4. Choo Shaun Ming
At the tender age of 23, Choo's unveiling as a candidate elicited a barrage of questions from reporters.
Still an undergraduate studying Law at the National University of Singapore, Choo explained that he was stepping up to contest these elections because the government's policies were already affecting people at his age and life-stage.
"For that reason I felt the need to represent them and voice their concerns in parliament, to show them that there is someone out there who understands their concerns, their present struggles, their fears for the future."
When asked about how he would balance studies and politics — should he be elected — Choo said that so far he had managed "it quite well". He also pointed to his peers and siblings who worked full-time jobs.
"I have also reached out to the school to ask them to consider that I can take a leave of absence as well."
"I am fully prepared," he said.
5. Harish Pillay
"When I first met Harish and asked him why he wanted to join me," said Tan Cheng Bock, "his reply was that he wanted to stand because we need diversity and inclusiveness in the highest body of the land."
The technologist and open-source advocate was involved in the development of contact tracing app, TraceTogether and stated his openness to collaboration with the PAP.
"It doesn't matter if you're from the other side."
He explained that his collaboration in TraceTogether was really to extend a helping hand in the hopes that Singaporeans and the rest of the world would benefit.
Harish said that he would like to be part of an alternate narrative that provided different perspectives and policy solutions than what the ruling party currently offered.
6. A'bas Bin Kasmani
Described as "an active member of the Malay community", A'bas stated his desire to enrich ethnic Malays with good career opportunities for social mobility and to create a level playing field for them.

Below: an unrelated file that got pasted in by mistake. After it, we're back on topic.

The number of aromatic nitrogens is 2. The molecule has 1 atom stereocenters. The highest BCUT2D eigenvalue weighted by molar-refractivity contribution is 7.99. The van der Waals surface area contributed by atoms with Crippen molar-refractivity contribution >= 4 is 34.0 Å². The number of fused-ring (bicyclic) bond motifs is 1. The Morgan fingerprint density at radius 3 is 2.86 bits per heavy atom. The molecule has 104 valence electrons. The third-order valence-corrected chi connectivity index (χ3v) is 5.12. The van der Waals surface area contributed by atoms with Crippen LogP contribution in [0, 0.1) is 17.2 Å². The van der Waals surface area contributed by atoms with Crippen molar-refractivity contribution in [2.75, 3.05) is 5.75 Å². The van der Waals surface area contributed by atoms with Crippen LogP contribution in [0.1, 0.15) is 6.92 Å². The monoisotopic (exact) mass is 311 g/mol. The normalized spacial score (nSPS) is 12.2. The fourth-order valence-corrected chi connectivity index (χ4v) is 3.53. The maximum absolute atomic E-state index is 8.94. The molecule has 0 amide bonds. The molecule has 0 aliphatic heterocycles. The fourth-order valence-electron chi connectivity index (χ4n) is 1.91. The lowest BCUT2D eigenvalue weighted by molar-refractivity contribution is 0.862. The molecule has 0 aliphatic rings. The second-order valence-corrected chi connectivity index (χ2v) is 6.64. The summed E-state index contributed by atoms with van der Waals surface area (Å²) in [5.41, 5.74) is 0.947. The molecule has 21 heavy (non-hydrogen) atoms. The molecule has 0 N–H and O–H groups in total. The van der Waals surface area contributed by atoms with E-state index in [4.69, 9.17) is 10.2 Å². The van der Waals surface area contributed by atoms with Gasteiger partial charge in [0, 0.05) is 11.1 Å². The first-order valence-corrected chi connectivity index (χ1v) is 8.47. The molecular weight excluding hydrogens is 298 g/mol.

The 67-year-old said that his career as a trainer had seen him work in a variety of industries including the oil and gas and pharmaceutical fields.
He recalled an experience from his time as a youth under the British administration where he saw an elderly couple that was "treated badly" while applying for passports.
The incident, he said, lit a spark in him to "serve from the bottom of (my) heart".
"Nobody is perfect in this world. You got to give. And the more you give, the more you get."
Where is PSP contesting?
The PSP's secretary-general said that some of his candidates would bring "working experience and wisdom from years of working in the private sector and government".
However, Tan Cheng Bock said that the most important ingredient is that they want to "serve the country".
He also dropped the biggest indication so far of where the party would contest at the upcoming elections, providing a list of eight constituencies.
Tan said that the constituencies were selected based on whether the party would be competitive in that area.
The non-exhaustive list includes:
West Coast GRC, Choa Chu Kang GRC, Hong Kah North GRC, Tanjong Pagar GRC, Pioneer SMC, and three newly carved out SMCs – Marymount, Yio Chu Kang and Kebun Bahru.
Top image from PSP